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ISSN 1357-4442 Editor: Simon Denison

Issue no 45, June 1999


Neanderthals, sex and modern humans

A boy buried 24,000 years ago proves the two species did interbreed, writes Paul Pettitt

The relationship between modern humans and Neanderthals has been the subject of vigorous debate for many years. Did the two species inter-breed? Did they come into contact at all, during the tens of thousands of years of their co-existence on Earth? (See BA, March, and Letters, May.)

In 1996, DNA from the original Neander valley Neanderthal remains was extracted and analysed. This work demonstrated that there were at least 500,000 years of evolutionary divergence between our own species and the c 40,000 year old Neanderthal in question, diminishing the likelihood that the two species intermixed.

Now, however, direct evidence has come to light from Iberia, demonstrating unequivocally that contact took place and was probably quite extensive on the peninsula. The evidence was the discovery in November last year of an Early Upper Palaeolithic burial, over 24,000 years old, at the Abrigo do Lagar Velho in central western Portugal. The burial was of a young boy who was part Neanderthal, part modern human. His discovery has dramatically changed our perspective on Neanderthal extinction and the spread of our own species across Europe.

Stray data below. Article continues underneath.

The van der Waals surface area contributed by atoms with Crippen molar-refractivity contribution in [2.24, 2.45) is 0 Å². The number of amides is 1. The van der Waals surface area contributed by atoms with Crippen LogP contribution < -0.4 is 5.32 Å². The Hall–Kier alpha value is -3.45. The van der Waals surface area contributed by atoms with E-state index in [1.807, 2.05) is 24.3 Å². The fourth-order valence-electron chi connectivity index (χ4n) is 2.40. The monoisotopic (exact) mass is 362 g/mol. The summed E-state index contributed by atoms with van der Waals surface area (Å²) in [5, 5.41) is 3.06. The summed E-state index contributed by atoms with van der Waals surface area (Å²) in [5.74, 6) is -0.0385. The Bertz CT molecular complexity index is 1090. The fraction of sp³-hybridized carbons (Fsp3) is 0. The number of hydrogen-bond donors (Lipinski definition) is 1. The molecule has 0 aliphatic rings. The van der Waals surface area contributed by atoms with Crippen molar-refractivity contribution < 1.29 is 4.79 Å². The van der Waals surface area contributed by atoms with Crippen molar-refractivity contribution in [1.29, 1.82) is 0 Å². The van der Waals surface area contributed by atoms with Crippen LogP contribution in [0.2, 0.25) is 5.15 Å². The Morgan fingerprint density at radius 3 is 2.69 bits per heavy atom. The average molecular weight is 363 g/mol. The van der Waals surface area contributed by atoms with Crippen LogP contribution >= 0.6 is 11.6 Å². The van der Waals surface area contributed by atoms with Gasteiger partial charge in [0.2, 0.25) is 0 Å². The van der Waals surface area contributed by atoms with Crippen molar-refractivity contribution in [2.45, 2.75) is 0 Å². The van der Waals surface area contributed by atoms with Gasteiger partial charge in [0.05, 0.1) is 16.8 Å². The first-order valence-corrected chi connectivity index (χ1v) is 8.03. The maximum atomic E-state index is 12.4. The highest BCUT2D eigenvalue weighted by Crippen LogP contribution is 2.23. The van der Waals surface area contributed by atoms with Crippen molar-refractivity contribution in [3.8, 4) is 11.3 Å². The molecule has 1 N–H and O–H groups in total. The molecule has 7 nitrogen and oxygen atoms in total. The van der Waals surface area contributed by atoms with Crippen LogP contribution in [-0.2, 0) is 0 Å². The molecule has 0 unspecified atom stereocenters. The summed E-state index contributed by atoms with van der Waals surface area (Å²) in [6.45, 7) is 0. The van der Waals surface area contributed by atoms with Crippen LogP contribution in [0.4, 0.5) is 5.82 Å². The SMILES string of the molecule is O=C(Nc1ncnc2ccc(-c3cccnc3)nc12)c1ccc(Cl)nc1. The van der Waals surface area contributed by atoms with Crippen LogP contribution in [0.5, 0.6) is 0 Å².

The Ebro river, which runs NW-SE across the neck of the Iberian peninsula, has recently come to be seen by some researchers as a major environmental boundary in the Upper Pleistocene. The earliest anatomically modern human colonists – dating to c 40,000-30,000 years ago – are only found north of the Ebro, while Neanderthals persist as late as 29,000 years ago to the south, represented by such sites as Zafarraya in Andalucia, and Gorham’s Cave in Gibraltar. It is not until after 30,000 years ago that modern humans penetrate south of the Ebro.

Why was this so? It may have been that Neanderthals were ecologically adapted to the temperate, wooded environments south of the Ebro, and that there was no pressure for modern humans to move further south until climatic conditions began a downturn after 30,000 years ago. For up to 10,000 years then, there may have been distinct human species living on either side of the river. Such `frontier’ situations may have obtained elsewhere too, such as along the Danube in Romania. For a period modern humans were confined to the north bank of that river too, before eventually crossing south.

Five or six thousand years after these frontier conditions obtained on the Ebro, a young individual died. He was probably male, died around the age of four, and was buried under the Lagar Velho rockshelter in a clearly cut grave. He has been named, rather prosaically, Lagar Velho 1. He was probably quite important to his people, and was accorded special attention in death. His skeleton is largely complete, and was found associated with a pierced periwinkle (littorina obtusata) shell that he probably wore as a pendant. He was covered with red ochre.